# 1 COMP313A Programming Languages Logic Programming (3)

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1 COMP313A Programming Languages Logic Programming (3)

2 Lecture Outline Some Prolog Unification

3 Some more prolog Recursive rules example predecessor relation predecessor(X,Z) :- parent(X,Z). predecessor(X,Z) :- parent(X,Y), parent(Y,Z) And so on… predecessor(X,Z) :- parent(X,Y), predecessor(Y,Z).

4 Some more prolog parent(pam,bob). parent(tom,bob). parent(tom,liz). parent(bob, ann). parent(bob, pat). parent(pat, jim). ? predecessor(pam,bob). ? predecessor(pam, ann). ? predecessor(pam, liz). ? predecessor(pam, X).

5 A prolog program comprises clauses - facts, rules and queries PROGRAM big(bear).%clause 1 big(elephant).%clause 2 small(cat).%clause 3 brown(bear).%clause 4 black(cat).%clause 5 grey(elephant).%clause 6 dark(Z) :- black(Z).%clause 7 dark(Z) :- brown(Z).%clause 8 ?dark(X), big(X).

6 Data Objects Atoms versus numbers versus Variables Atoms –strings of letters, digits, and the underscore character beginning with a lower case letter –some strings of special characters –can enclose strings of characters in single quotes e.g. ‘Fred’ Numbers –integers and floats

7 Data Objects Atoms versus Variables Variables are strings of characters, digits and underscores that begin with an uppercase letter or an underscore Can use the anonymous underscore hasachild(X) :- parent(X,Y) hasachild(X) :- parent(X,_) ? parent(X, _)

8 Data Objects Structured objects objects that have several components location(X, Y, Orientation). location(156, 786, 25). location(156, 786, Orientation). location is the functor

9 Structures date(X,Y,Z). date(20, june, 2005). date(Day, june, 2005). date(Day, Month, Year) :- Day > 0, Day <= 31,…….

10 data objects simple objects structures constantsvariables atomsnumbers These are all terms

11 Operations on lists Membership The member relation member(X,L) ? member(d, [a, b, h, d]). ? ? member(d, [a,b,[d h], e]). ? ?member([d, h], [a, [d,h], e f]). ?

12 Membership X is a member of L if –X is the head of L, or –X is a member of the tail of L. member(X, [X|Tail]). member(X, [Head | Tail]) :- member(X,Tail). Note two separate clauses

13 Membership X is a member of L if –X is the head of L, or –X is a member of the tail of L, or –X is a member of a sublist of L member(X, [X|Tail]). member(X, [Head | Tail]) :- member(X,Tail). plus one more clause……

14 Concatenation The concatenation relation – conc(L1, L2, L3) ? conc([a,b], [c,d], [a,b,c,d]) yes ? conc([a,b], [c,d], [a, b, [c,d]]) no ?conc([a,b], [c,d], X). X = [a,b,c,d]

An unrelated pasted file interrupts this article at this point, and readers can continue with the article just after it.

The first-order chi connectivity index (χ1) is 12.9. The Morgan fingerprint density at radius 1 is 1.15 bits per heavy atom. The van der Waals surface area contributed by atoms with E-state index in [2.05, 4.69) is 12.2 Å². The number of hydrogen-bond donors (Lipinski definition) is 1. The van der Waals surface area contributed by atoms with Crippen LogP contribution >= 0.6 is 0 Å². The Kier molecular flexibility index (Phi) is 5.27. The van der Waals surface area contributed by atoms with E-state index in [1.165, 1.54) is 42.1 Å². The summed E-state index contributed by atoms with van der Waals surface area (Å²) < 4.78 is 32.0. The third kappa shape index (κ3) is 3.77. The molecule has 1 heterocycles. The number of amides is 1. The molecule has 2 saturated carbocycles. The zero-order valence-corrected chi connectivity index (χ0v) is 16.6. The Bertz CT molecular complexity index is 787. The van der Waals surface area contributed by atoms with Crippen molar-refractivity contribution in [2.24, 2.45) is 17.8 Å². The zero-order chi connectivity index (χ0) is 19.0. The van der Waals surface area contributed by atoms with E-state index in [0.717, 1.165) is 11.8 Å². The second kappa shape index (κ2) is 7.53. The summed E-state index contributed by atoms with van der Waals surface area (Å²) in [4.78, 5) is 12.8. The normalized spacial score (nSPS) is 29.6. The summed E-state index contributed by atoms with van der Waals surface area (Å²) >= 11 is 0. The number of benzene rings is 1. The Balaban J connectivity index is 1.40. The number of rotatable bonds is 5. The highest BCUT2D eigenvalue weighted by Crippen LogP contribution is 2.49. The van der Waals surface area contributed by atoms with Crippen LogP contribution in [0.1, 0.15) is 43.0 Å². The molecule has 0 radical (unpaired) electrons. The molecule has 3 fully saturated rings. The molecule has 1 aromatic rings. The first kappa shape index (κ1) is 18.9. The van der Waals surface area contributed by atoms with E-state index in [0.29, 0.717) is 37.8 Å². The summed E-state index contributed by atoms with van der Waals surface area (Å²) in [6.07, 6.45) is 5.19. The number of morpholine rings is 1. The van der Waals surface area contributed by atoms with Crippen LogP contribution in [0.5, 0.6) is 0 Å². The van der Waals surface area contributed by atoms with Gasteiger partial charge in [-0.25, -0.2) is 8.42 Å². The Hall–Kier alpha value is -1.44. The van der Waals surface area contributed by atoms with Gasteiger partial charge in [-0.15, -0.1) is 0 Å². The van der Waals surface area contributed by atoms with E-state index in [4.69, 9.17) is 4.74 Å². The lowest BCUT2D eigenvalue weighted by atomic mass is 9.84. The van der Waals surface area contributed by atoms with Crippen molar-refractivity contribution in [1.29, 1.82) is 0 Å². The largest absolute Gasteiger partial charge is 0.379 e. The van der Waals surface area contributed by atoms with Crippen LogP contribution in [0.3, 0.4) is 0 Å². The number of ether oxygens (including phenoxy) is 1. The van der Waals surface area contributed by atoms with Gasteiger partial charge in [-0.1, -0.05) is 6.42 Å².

15 Concatentation conc(L1, L2, Result) If L1 is the empty list –then L2 and Result must be equal If L1 is nonempty –then have [X|L1tail] –recursively X becomes the head of Result and we use conc to find the tail of result [X|TailResult] –Eventually will have exhausted L1 and TailResult will be L2.

16 Concatentation conc([], L, L). conc([X | L1], L2, [X | L3]) :- conc(L1, L2, L3).

17 Unification Matching clauses with variables Have to find the appropriate substitutions for variables so that the clauses match Process is called unification –Process by which variables are instantiated

18 GCD example gcd(u,0,u)  not zero(v), gcd(v, u mod v, w) gcd(u,v,w)  not zero(v), gcd(v, u mod v, w) Using resolution the goal  gcd(15, 10, x)  gcd(15, 10, x)

19 Unification in Prolog A constant unifies only with itself ? me = me. Yes ?me = you. No  Gcd(5, 0, 5)  Gcd(5, 10, w)  Gcd(5, 0, w)

20 Unification in Prolog… A variable that is uninstantiated unifies with anything and becomes instantiated with that thing ? me = X. X = me ? f(a,X) = f(Y, b). X = b Y = a ? f(X) = f(Y)  not zero(v), gcd(v, u mod v, w), gcd(15, 10, x). gcd(u,v,w)  not zero(v), gcd(v, u mod v, w), gcd(15, 10, x). gcd(15, 10, x)  not zero(10), gcd(10, 15 mod 10, x), gcd(15, 10, x).

21 Unification in Prolog A structured term (predicate or function applied to arguments requires –Same predicate/function name –Same number of arguments –Arguments can be unified recursively ? f(X) = g(X) ? f(X) = f(a,b) ? f(a, g(X)) = f(Y, b) ? f(a, g(X)) = f(Y, g(b))

22 Unification examples Unify the following : p(X,Y) and p(a, Z) p(X,X) and p(a,b) ancestor(X,Y) and ancestor(bill, W) p(X,a,Y) and p(Z,Z,b) p(Marcus, g(X,Y)) and f(x, g(Caesar, Marcus)) g(X, X) and g(f(X), f(X))